440 Julia Street, LA 70130, New Orleans, United States
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New OrleansClaire McArdle. Goddess
GODDESS. (god-dess). A female deity; a woman who is adored, especially for her beauty.
Fascination with the goddess as a powerful figure dates to prehistoric times. An elemental part of all religious pantheons before the Iron Age, goddesses have, throughout history, been seen as embodiments of female beauty, strength and wisdom. The artists who have portrayed her in all her guises range from prehistoric and tribal shamans to European painters and sculptors such as Botticelli, Bernini, Rubens, and Titian to modern artists including Frida Kahlo, Henry Moore, and Andy Warhol.
Sourcing materials from the hills of Tuscany, as done by artists dating back to the Etruscan period, for over thirty years, sculptor, Claire McArdle has been creating museum quality, timeless, one of a kind works that resonate with spirituality and have the aesthetic qualities of prehistoric and ancient sculpture. A native of the Washington D.C. area, after earning a Fine Arts degree from Virginia Commonwealth University, Claire moved to Carrara, Italy, a region rich in sculpture tradition, to work in the studios of master Italian artisans and sculptors. It was there that she learned the centuries old techniques of sculpting in marble and terra cotta. In her work, Claire consistently strives to create a harmony between the sensuous feminine, ethereal form and these earthly materials. Her inspiration comes from artifacts of early civilization dating back to 38,000 BC. Through her work, she tries to capture human emotion, our connection to the land we inhabit, and the divine.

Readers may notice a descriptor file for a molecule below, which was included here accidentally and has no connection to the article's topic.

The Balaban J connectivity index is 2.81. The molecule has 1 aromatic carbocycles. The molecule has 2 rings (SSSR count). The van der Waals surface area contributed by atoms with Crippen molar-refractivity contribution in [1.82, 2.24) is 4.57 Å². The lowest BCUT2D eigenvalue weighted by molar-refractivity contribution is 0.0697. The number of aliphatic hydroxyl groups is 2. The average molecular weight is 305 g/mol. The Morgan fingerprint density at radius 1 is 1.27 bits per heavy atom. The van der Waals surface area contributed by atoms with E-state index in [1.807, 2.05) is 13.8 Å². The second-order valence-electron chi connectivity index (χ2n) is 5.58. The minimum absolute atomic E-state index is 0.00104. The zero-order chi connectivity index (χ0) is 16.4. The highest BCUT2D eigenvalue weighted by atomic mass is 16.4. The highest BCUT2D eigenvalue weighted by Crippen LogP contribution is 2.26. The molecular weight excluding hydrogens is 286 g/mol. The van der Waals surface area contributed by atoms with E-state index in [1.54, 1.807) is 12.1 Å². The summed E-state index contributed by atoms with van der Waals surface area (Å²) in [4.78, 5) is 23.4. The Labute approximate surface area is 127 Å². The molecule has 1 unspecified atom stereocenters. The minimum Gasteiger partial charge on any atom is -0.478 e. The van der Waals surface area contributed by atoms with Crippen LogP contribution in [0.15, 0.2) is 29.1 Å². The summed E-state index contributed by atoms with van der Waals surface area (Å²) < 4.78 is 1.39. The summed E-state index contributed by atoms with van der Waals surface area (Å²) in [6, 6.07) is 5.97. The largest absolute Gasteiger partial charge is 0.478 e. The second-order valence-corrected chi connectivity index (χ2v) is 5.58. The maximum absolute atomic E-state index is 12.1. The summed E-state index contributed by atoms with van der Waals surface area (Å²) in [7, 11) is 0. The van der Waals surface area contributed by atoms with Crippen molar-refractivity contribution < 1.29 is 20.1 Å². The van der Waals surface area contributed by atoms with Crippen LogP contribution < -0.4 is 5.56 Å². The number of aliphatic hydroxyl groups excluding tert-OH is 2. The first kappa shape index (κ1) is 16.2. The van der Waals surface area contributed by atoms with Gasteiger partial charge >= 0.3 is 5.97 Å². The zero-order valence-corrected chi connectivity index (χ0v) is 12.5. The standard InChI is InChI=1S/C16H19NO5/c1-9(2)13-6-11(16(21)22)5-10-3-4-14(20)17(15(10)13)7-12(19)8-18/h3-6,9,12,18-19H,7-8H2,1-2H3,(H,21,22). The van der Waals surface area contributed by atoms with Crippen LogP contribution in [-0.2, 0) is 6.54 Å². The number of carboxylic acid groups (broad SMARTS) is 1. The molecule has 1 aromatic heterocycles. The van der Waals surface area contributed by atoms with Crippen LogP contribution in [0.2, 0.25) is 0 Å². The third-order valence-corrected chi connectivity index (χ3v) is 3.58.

“I work in a subtractive method in both clay and marble. My figurative works emerge from the block as a representation of the feminine and a sensuousness that both females and marble share. I strive to create a harmony between the ethereal form with the earthly material, leaving evidence of the process with the marks of my hands and tools. Humans have sculpted female torsos in this way since prehistoric times, perhaps in a ritualistic way, to honor the sanctity of the feminine. I aim to create timeless works that resonate with spirituality and connects us to our ancestors.” – Claire McArdle
Courtesy of ESTELLA, New Orleans